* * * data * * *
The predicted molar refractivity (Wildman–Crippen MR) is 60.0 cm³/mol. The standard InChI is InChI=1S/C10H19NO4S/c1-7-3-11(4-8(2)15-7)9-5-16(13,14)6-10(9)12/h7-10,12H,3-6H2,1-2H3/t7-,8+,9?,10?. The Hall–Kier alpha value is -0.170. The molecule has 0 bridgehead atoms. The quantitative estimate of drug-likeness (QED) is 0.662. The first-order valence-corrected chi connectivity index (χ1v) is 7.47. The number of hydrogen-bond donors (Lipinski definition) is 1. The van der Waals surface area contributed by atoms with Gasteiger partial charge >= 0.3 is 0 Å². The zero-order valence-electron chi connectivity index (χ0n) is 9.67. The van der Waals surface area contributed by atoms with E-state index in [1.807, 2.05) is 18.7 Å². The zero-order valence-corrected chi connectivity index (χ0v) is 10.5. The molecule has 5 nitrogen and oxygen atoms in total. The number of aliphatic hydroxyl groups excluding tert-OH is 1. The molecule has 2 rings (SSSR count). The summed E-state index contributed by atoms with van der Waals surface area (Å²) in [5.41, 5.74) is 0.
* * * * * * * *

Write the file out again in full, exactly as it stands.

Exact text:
The predicted molar refractivity (Wildman–Crippen MR) is 60.0 cm³/mol. The standard InChI is InChI=1S/C10H19NO4S/c1-7-3-11(4-8(2)15-7)9-5-16(13,14)6-10(9)12/h7-10,12H,3-6H2,1-2H3/t7-,8+,9?,10?. The Hall–Kier alpha value is -0.170. The molecule has 0 bridgehead atoms. The quantitative estimate of drug-likeness (QED) is 0.662. The first-order valence-corrected chi connectivity index (χ1v) is 7.47. The number of hydrogen-bond donors (Lipinski definition) is 1. The van der Waals surface area contributed by atoms with Gasteiger partial charge >= 0.3 is 0 Å². The zero-order valence-electron chi connectivity index (χ0n) is 9.67. The van der Waals surface area contributed by atoms with E-state index in [1.807, 2.05) is 18.7 Å². The zero-order valence-corrected chi connectivity index (χ0v) is 10.5. The molecule has 5 nitrogen and oxygen atoms in total. The number of aliphatic hydroxyl groups excluding tert-OH is 1. The molecule has 2 rings (SSSR count). The summed E-state index contributed by atoms with van der Waals surface area (Å²) in [5.41, 5.74) is 0.